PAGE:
New Austin Police Chief (and former Interim Chief and Assistant Chief) Joseph Chacon (Photo by John Anderson)
After three hours of deliberation behind closed doors and another two hours of public questioning, City Council on Sept. 30 confirmed Joseph Chacon’s appointment as Austin’s new police chief on a 9-2 vote, with Council Members Alison Alter and Mackenzie Kelly in opposition.
Going into Thursday’s Council meeting, it wasn’t clear Chacon had the votes to be confirmed, at least not this week. Some members felt they needed more time to understand how Chacon, who’s been serving as interim chief since March, would respond to the many challenges facing the Austin Police Department, such as (in Alter’s case) its myriad missteps in handling and investigating reported sexual assaults. “I still have serious concerns about sexual assault and how that was handled under your watch, first as an assistant C\chief and [then] as interim chief,” Alter said to Chacon before casting her vote. “What I’m seeing gives me a lot of pause.”
Advocates for survivors of domestic violence and sexual assault have been among those troubled by City Manager Spencer Cronk’s decision to elevate Chacon, the only internal APD candidate among the dozens considered in the months-long nationwide search. Chacon was part of APD’s executive team throughout the department’s struggles with managing its now-shuttered DNA lab, testing an enormous backlog of rape kits, and inappropriately closing sexual assault cases without arrests.
As interim chief, advocates say, Chacon has been slow to implement changes that would help survivors. One example: he has not elevated APD Victim Services Manager Kachina Clark to an executive-level position with a stronger voice in policy decisions that impact survivors. “We reiterate our plea to have Victim Services elevated to the executive level and report directly to the Chief,” Juliana Gonzales of the SAFE Alliance told Council on Thursday.
Later, Chacon committed to inviting Clark to meetings of the chief’s executive team, but not to the promotion sought by advocates. “Sitting in the executive-level meetings means they have a voice,” Chacon told Council, and would create a “formalized process for input into policy decisions and policy making.”
The incoming chief didn’t get many softball questions, even from Kelly, Council’s lone conservative, who channeled the Austin Police Association’s frustration with Chacon into her line of questioning. How could Chacon improve department morale, Kelly asked, given an poll of police union members showing he was (by a wide margin) the least acceptable of the three chief finalists? Chacon responded that he was “urgently” working to reduce officers’ workload by filling APD’s many vacant officer positions via the rebooted police academy, whose current cadet class began in June.
Council Member Greg Casar used his question to get Chacon on the record on topics that have been elevated by justice advocates: what the chief would do if the city manager asked him to resign, and what he thought about changing how APD conducts internal investigations into alleged officer misconduct.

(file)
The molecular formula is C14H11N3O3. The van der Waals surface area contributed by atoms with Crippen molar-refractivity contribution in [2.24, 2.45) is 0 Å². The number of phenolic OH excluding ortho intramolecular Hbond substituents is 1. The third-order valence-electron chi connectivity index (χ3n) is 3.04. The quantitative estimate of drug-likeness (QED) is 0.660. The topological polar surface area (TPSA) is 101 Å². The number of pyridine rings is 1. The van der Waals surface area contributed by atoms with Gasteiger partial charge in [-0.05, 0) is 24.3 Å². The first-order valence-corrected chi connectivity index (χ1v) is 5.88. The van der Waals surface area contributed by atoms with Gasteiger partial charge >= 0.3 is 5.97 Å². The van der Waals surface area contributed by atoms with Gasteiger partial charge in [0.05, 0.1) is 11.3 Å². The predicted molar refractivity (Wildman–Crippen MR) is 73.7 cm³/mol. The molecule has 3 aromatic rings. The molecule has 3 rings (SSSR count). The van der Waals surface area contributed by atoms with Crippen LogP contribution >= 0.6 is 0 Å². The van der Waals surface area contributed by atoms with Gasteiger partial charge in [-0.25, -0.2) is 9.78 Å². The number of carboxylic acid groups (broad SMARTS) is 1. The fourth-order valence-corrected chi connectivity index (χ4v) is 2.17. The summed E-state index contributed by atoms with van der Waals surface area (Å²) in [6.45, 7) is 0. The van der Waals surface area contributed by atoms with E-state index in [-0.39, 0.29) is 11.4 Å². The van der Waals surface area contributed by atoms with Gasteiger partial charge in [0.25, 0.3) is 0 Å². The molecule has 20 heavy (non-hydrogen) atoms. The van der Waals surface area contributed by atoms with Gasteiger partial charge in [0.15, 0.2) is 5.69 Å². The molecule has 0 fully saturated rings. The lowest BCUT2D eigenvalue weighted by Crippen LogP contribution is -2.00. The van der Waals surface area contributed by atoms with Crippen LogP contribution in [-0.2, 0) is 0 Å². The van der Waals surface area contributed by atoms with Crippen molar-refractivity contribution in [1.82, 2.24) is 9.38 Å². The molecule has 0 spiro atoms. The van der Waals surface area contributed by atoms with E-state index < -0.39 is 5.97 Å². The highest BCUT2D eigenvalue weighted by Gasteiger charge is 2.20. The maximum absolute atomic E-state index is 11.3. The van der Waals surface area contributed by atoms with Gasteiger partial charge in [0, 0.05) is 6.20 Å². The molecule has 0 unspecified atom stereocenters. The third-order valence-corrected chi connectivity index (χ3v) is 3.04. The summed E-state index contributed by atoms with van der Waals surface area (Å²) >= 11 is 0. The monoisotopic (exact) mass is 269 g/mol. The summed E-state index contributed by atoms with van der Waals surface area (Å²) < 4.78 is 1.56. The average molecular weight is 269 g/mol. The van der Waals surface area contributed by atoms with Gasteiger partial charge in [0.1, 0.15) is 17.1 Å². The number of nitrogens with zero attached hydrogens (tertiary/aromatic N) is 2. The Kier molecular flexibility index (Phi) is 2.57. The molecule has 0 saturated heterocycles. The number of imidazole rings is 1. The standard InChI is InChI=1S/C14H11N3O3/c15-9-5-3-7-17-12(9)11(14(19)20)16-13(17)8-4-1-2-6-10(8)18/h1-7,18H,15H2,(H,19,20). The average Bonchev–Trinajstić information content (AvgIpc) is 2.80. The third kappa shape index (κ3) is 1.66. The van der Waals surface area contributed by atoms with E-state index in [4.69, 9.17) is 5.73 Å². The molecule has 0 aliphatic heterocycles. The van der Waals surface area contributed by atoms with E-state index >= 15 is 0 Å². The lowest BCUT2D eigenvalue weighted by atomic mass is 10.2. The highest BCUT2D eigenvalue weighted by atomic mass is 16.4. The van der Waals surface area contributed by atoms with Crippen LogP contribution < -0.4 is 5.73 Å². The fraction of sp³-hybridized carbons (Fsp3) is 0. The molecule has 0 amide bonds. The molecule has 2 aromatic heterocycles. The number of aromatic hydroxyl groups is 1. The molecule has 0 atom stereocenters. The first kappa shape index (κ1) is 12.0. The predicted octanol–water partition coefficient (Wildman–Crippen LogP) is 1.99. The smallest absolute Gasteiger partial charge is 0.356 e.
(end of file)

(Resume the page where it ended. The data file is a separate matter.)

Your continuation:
Under Texas law, Cronk or a future city manager cannot fire Chacon; he can only be demoted to his previous rank of assistant chief. This statutory hurdle to removing Chacon’s predecessor Brian Manley, even after Council unanimously declared its lack of confidence in his leadership, made many advocates leery of another internal hire. “If the City Manager indicated my employment was no longer needed or wanted,” Chacon said in response to Casar, “I would not try to fall back to a prior rank in the department. I would resign or retire.”
Casar also pitched an idea to Chacon that could alleviate APD staffing shortages and increase the role civilians play in police oversight. “If it’s funded and directed by Council,” Casar began, “would you move qualified civilians to assist with Internal Affairs investigations” and move IA detectives to other duties? “I’m open to the idea,” Chacon responded. “There would be a lot of value in bringing people with subject matter expertise who are civilians” into those investigations, but added it would be important for trained law enforcement to handle things like interrogations. (APA President Ken Casaday told the Chronicle he’s also open to the idea, adding – somewhat ominously – that “the perfect time” to discuss it further would be during the negotiations to hammer out the next police contract.)
Mayor Pro Tem Natasha Harper-Madison said that going into the meeting, she wasn’t sure how she would vote, but Chacon’s responses proved to her that he was up to the job. She also offered some advice to the new chief as he takes on juggling the demands of both criminal justice reformers and the APA and its supporters. “We are going through a fundamental paradigm shift in what law enforcement looks like,” Harper-Madison said, “and there’s going to be some discomfort.”
She then related a conversation with a group of first responders, including a police officer frustrated by the need for new training on how to better interact with Black, Latinx, and transgender Austinites; ultimately, the officer told told the mayor pro tem, they would rather just resign. “All I could think,” Harper-Madison recalled, “was, ‘Good. We don’t want cops like you anyways.” If Austin is to truly reimagine public safety as City Hall has committed to the community, some in law enforcement may be left behind. “I hope you recognize that not everyone deserves to wear the badge,” she told the new chief.